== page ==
Gruters says tuition and fee lawsuits tied to the pandemic “easily could have been folded in” the bill, but the issue came to light too late.
“I have not talked to the governor about it, but I would assume he would support it,” said Gruters, who doubles as the chairman of the Republican Party of Florida.
Now, let’s talk about testing
Florida’s school board officials and parents started asking legislators to cancel consequences for spring testing before the 60-day legislative session even started.
As pressure has mounted, the Senate responded with Tuesday’s bill.
The proposal specifies that testing would still take place and school grades would still be calculated. But, Gruters said, “there will just be no consequences.”
That means that results from standardized tests wouldn’t be used to determine student performance or to evaluate personnel.
The bill also says grades could still be used to determine a school’s improved marks from prior years, a policy backed by Corcoran, who has said he does not want to punish schools that improve their standing during the pandemic.
“To deny them the opportunity to come out of turnaround is disheartening and demoralizing,” Corcoran said during an online town hall meeting March 11.
On the flip side, schools that score the same or lower grade compared to 2018-2019 would not be “subject to sanctions or penalties,” according to the bill.
As the bill progresses, the state is still weighing whether to request a federal waiver of the accountability rules. If approved, the waiver wouldn’t stop tests from taking place, as they did last spring. But it would allow the state to forgo the requirement of testing 95% of eligible students and give the state more flexibility to determine school grades and offer needed support.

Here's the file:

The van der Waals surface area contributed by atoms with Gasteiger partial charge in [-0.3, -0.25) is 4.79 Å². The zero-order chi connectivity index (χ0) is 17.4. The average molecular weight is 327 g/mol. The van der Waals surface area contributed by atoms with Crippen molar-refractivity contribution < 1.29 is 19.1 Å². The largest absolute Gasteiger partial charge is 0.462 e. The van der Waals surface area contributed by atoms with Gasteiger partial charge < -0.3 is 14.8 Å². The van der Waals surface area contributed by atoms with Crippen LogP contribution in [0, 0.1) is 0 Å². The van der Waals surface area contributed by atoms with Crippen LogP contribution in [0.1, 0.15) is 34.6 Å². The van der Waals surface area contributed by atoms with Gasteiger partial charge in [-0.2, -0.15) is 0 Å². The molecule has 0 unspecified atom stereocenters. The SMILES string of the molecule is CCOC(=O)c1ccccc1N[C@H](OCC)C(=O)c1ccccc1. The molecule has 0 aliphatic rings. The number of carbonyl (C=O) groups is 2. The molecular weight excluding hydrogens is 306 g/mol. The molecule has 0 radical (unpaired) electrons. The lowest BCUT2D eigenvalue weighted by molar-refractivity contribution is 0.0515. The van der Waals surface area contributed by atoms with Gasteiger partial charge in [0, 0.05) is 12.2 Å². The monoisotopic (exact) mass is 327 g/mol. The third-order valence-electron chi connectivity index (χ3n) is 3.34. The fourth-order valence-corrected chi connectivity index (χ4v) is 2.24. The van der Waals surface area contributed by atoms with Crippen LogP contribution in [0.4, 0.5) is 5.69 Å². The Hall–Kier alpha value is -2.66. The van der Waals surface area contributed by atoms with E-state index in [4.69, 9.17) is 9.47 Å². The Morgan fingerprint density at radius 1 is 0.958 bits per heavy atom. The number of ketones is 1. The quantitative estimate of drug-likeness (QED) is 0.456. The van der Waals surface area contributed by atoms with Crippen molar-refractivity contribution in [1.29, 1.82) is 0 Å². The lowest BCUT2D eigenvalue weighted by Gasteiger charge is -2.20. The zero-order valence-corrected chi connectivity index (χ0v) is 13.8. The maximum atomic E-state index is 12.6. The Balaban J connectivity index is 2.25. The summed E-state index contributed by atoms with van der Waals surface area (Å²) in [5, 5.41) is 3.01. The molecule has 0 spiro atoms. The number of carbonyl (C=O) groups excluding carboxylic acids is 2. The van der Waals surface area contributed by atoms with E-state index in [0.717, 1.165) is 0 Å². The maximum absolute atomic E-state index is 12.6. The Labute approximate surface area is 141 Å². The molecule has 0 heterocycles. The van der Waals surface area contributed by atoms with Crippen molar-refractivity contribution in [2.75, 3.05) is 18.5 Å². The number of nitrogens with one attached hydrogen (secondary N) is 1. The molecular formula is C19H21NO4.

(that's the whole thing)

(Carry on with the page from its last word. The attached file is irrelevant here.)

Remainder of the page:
State officials and some lawmakers have been hesitant to cancel consequences for standardized testing because they worry students won’t take the exams seriously.
“I think we have to maintain the importance of the accountability system to be able to have students take the test seriously, and really gauge where they’re at and then go from there,” Diaz said on Tuesday.
Diaz, like House Education & Employment Committee Chairman Chris Latvala, said he would like to leave those decisions up to the state Department of Education — not the Legislature.
When asked about his plans on Tuesday, Corcoran said no details have been solidified. But Tampa Bay area school board officials said they have been hearing the governor’s office will make an announcement about testing consequences within the next few days.
The COVID-19 slide
The Senate plan also would allow parents to have their elementary-aged children repeat a grade to recover from learning losses experienced during the pandemic, a choice that state law currently leaves up to school officials.
DeSantis backed the idea last spring. But he never formalized his pledge, leaving final decisions up to school leaders and teachers “based on the students’ classroom performance and progress monitoring data.”
Under the Senate proposal, a superintendent must consider a parent’s retention request if submitted by June 30.
Tampa Bay Times staff writer Jeffrey S. Solochek contributed to this report.